If you are a woman who works in an office and is constantly cold, you are not alone.
By Zoe Madden-Smith of Subject: News
It turns out that the temperature in office buildings is based on the metabolic rates of men – who are naturally hotter than women.
Just another fun aspect of living under the patriarchy.
So why are women colder than men?
Studies have shown that women prefer a significantly warmer environment (25 degrees Celsius) compared to their male counterparts (22C).
This is partly because women naturally produce less heat than men. They are smaller on average and tend to have less muscle and more fat – and muscle produces more heat than fat.
All over the world, buildings comply with an indoor temperature standard based on a model developed in the 1960s by an American association of engineers.
The model takes into account things like outside air temperature, air speed, relative humidity, clothing, and the rate at which our bodies produce heat, called metabolism.
The only problem is that it’s tuned for the average man’s metabolism – not a woman’s metabolism.
When the researchers recalculated the model based on the average female metabolism, they found that the standard temperatures were noticeably lower.
They estimate that current standards, which are over 60 years old, may overestimate a woman’s metabolic rate by up to 35%.
This explains why women are more likely to complain of being too cold at work and to wear an extra sweater or scarf, even in the height of summer.
Women bear the brunt of cold offices
A US survey of 38,851 people in 435 office buildings in 168 cities found that 38% were dissatisfied with the temperature in their offices, and nearly two-thirds of them were women.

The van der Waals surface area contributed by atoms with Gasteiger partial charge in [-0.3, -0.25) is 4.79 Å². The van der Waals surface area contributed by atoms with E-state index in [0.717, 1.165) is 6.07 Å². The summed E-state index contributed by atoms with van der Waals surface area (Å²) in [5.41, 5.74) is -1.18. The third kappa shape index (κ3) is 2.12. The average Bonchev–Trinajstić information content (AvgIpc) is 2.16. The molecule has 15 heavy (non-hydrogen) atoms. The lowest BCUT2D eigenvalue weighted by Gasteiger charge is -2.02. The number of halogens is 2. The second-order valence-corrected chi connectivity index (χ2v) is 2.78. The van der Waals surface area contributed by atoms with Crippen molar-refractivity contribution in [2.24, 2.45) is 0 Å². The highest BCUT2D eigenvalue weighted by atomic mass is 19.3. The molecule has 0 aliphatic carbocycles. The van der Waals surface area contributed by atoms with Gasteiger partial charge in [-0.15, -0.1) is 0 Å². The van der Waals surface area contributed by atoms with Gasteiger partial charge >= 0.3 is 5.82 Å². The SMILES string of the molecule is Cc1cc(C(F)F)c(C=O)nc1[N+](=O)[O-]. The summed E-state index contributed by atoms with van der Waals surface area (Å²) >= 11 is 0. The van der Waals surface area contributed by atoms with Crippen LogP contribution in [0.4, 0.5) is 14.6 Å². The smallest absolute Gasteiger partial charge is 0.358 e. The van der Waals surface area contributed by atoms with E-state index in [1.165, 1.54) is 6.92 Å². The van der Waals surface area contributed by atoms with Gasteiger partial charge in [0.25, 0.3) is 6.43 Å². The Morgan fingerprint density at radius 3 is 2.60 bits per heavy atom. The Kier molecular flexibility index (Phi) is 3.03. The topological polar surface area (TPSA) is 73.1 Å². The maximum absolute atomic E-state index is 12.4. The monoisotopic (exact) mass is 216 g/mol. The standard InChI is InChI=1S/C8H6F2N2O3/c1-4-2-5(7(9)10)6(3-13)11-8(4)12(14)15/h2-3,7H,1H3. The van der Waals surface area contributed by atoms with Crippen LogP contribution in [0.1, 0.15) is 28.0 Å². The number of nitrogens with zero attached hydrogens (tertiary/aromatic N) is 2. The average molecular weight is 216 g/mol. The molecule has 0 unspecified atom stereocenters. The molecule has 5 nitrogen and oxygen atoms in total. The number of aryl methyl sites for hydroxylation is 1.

The vast majority of respondents said office temperatures were “too cold” in both summer and winter.
Women have been hit the hardest by this cold all year, with 76% of reports coming from women – and now science says it’s affecting the way they work.
Cold offices are a productivity issue for women
Despite the common misconception that cold makes you more productive, science has discovered the opposite.
A study from Cornell University found that when the temperature of an office was 20 C, employees made 44% more errors and were half as productive as when it was warmer at 25 C.
Research has found that when employees are cold, the body expends more energy trying to warm itself up. It can distract people and make it harder to focus and maintain energy throughout a long shift.
As a result, the researchers estimated that this lack of productivity costs employers 10% more per hour per employee, and raising the temperature to a more comfortable temperature would save employers about $2 per worker per hour.
Another study found that while men may be more productive in warmer temperatures, this difference is small, and the loss in productivity is nowhere near as large as for women in colder temperatures.
Cold offices are also a climate problem
The authors of the US office study say that overcooling in offices isn’t just a productivity problem, it’s also a huge waste of energy.
Air conditioning blasting contributes to the emission of more greenhouse gases into the atmosphere, which contributes to global warming. It also costs companies a lot of money unnecessarily every year.
That’s why they say it’s time to turn up the heat in offices to save money, the planet and women from freezing at work.